Ann Flaherty, a local fiber artist who spearheads the Fabled Fibers quilt group, is also exhibiting. Although she does traditional quilting, in this exhibit she is exhibiting works which are more abstract and combines textiles with mixed media.
    Flaherty was an important contact for Mims. He commented, “When I was looking for artists to be included in the exhibit, I was given Flaherty’s name as someone to contact. I made one call to her and she ran with the idea of making this exhibit happen. She knows so many quilters and has so many contacts; she simply called artists and they sent the work directly to me at the council to select for the exhibit. I attribute much of the success of this show to Ann’s efforts.”
    A familiar local artist, Edwina Clark, is exhibiting seven of her batiks. Known for her distinctive style, Clark exploits the ancient medium of batiks to focus on women and children as a subject. Clark’s works are always well received and will be enjoyed by anyone visiting the gallery.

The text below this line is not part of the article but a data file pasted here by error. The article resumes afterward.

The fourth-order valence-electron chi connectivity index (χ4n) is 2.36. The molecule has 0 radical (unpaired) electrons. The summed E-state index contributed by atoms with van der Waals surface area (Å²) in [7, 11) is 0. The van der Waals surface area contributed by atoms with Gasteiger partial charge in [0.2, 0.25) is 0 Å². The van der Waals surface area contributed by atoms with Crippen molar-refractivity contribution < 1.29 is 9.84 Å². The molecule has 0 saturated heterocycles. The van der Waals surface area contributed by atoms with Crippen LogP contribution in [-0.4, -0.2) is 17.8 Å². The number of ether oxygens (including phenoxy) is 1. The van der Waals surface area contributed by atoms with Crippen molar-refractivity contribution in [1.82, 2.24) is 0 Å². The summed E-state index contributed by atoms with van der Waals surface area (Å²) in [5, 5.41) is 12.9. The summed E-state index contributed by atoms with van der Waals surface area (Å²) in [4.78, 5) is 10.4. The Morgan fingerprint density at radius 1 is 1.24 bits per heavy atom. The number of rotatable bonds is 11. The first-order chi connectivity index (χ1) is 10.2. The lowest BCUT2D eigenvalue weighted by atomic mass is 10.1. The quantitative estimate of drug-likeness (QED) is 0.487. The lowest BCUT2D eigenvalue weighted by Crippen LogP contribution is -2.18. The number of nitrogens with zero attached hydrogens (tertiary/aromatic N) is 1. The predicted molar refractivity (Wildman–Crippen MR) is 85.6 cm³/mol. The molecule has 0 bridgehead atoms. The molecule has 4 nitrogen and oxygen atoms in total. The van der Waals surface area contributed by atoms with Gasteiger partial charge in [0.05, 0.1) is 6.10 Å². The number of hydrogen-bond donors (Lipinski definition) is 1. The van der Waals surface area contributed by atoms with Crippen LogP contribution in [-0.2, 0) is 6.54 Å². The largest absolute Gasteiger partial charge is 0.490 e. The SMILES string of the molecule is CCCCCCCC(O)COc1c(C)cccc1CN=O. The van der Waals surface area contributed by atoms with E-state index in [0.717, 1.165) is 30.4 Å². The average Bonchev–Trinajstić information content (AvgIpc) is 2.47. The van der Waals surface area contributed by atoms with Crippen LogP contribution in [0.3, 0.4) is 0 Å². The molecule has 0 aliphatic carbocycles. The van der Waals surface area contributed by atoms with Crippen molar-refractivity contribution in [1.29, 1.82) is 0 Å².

Of the 17 artists in the exhibit, Maria Marois is the only artist who mixes printmaking with fibers. A printmaking student at Fayetteville State University, Marois is exhibiting stuffed dolls and prints sewn with yarn. Her dolls are made from fabric she prints by hand from her original relief prints (large linoleum plates were gouged and inked).
    Two of Marois’ images are framed monoprints, both made with layers of ink on heavily weighted intaglio paper. Each print is then hand sewn with various yarns to create texture and movement. In the work titled The Three Graces, three women appear and disappear on the abstracted surface of the paper, orange and green sewn yarn is sewn around each figure to separate them from the background. Marois’ images are unique and haunting.{mosimage}
    The Woven in the Fray textile exhibit, at the Arts Council should be a stop for the holiday season. Visitors to Fayetteville will enjoy seeing a quality exhibit that merges technique with style and mastery with creativity.     The exhibit stays open through Jan. 17, 2009. As always, the art council exhibits are free to the public, but please call for holiday hours at 323-1776.